The commonest site of affection is the fallopian tubes (100%). Both the tubes arection is in the submucosal layer (interstitial salpingitis) of the ampullary part of the tube. The infection may spread medially along the wall causing destruction of the muscles which are replaced by fibrous tissue. The walls get thickened, become calcified or even ossified. The thickening may at time become segmented. The infection may spread inwards; the mucosa gets swollen and destroyed. The fimbria are everted and the abdominal ostium usually remains patent. The elongated and distended distal tube with the patent abdominal ostium gives the appearance of “tobacco-pouch”. Occlusion of the ostium may however occur due to adhesions.The tubercles burst pouring the caseous material inside the lumen producing tubercular pyosalpinx, which may adhere to the ovaries and the surrounding structures. Often the infection spreads outwards producing perisalpingitis with exudation, causing dense adhesions with the surrounding structures— tubercular tubo-ovarian mass. Rarely, military tubercles may be found on the serosal surface of the tubes, uterus, peritoneum or intestines. These are often associated with tubercular peritonitis

Microscopic picture of the lesion is very characteristic irrespective of the organ involved. Typical granuloma consists of infiltration of multinucleated giant cells (Langhans), chronic inflammatory cells and epithelioid cells, surrounding a central area of caseation necrosis. Caseation may not be a constant feature.

The infection is restricted mostly (80%) to childbearing period (20–40 years). There may be past history of tubercular affection of the lungs or lymph glands. Genital tuberculosis occurs in 10–20 per cent of patients who have pulmonary tuberculosis in adolescence. A family history of contact may be available. Onset is mostly insidious. A flare up of the infection may occur acutely either spontaneously or following diagnostic endometrial curettage or hysterosalpingography.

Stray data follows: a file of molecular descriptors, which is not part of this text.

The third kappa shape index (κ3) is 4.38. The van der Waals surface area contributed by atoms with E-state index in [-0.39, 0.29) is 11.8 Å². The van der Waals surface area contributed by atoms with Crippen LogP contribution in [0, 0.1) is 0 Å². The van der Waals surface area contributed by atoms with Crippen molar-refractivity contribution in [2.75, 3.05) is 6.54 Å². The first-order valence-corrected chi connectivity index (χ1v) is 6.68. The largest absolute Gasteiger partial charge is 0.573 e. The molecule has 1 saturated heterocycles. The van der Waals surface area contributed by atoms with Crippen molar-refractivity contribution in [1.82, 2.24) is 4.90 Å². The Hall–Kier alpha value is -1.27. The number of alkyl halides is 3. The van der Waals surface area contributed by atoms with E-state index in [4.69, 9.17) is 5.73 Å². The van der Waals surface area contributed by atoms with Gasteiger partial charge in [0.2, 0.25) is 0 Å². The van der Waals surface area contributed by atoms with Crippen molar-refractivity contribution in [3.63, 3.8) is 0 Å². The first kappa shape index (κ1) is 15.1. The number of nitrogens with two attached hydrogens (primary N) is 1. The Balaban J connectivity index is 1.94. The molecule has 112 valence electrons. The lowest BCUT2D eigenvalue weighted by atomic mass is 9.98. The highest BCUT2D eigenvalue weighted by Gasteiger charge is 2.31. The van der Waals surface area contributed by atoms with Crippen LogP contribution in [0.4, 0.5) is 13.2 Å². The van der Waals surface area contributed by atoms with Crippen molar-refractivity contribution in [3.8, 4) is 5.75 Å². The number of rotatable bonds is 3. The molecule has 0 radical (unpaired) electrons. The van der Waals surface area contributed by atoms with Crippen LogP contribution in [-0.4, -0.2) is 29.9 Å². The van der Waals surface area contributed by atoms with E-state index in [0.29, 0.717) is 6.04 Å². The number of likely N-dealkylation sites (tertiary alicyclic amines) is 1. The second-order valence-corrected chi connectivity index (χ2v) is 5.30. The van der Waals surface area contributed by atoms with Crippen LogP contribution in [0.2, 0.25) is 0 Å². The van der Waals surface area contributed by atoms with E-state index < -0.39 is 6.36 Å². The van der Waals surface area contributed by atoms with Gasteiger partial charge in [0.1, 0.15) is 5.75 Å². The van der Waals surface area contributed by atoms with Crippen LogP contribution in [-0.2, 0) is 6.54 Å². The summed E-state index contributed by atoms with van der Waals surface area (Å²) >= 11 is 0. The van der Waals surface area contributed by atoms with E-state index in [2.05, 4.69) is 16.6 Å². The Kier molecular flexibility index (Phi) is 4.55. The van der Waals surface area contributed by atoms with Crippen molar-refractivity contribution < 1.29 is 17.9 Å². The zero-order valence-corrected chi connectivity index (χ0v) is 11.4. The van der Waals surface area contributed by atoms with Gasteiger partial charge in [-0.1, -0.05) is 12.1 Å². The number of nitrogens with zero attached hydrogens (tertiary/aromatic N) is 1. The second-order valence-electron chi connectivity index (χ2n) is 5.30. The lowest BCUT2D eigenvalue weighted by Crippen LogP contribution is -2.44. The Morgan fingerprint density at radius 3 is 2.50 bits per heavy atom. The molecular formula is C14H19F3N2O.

Low Sex Drive in Women

As you advance in years, your libido may decline. Sex might become a source of frustration, even pain. Sexual dysfunction and low sex drive are common problems for women over forty. Libido loss may undermine your confidence. It may damage your relationship. It may also suggest that you may have other health issues that you should address. If you notice that you are not interested in having sex, request an appointment with your doctor to get your hormone levels checked. It only takes a blood test and some simple medical tests.

Many factors may cause a decline in your sexual desire.

Reasons of Low Sex Drive in Women

  • Problems in your Relationship

Probably you have problems with your partner and you cannot find a way to tell him. You still have sexual contact with him, however, your body will show him that something is wrong.

  • Your Age

Age can be amongst the causes. You may have age-related health issues. Even if you are healthy, you may lose your sex drive as you are nearing your menopause years and your body produces less female hormones like estrogen. Estrogen is a compound that affects your menstruation cycle and your reproductive abilities. Your testosterone level may decrease, too. Testosterone is a male sex hormone and an anabolic steroid. It affects your sex drive, your physical strength, and it prevents osteoporosis. Your ovaries and adrenal glands produce testosterone.

Your hormone levels have an impact on your health and well-being. You may consider a hormone replacement therapy. Ask your gynecologist or a health care provider before you decide to get an HRT.

  • Health Problems

Perhaps you have health problems that affect your libido. High blood pressure, anemia, diabetes, arthritis and cardiovascular diseases like coronary artery disease cause a decrease in your sex drive. They are serious problems. Get them treated.

  • Substance Abuse

Prescription medicine, street drugs and alcohol may kill off your libido. They make you tired, they mess with your sleeping patterns and cause insomnia; tiredness alone can be a reason of low sex drive. They also mess with your hormone levels.

  • Depression

Depressed people can find no pleasure in their favorite activities, sex included. Anxiety and workplace issues may make things worse. When you feel unhappy and insecure and you worry about your future, you cannot focus on a satisfying sex life.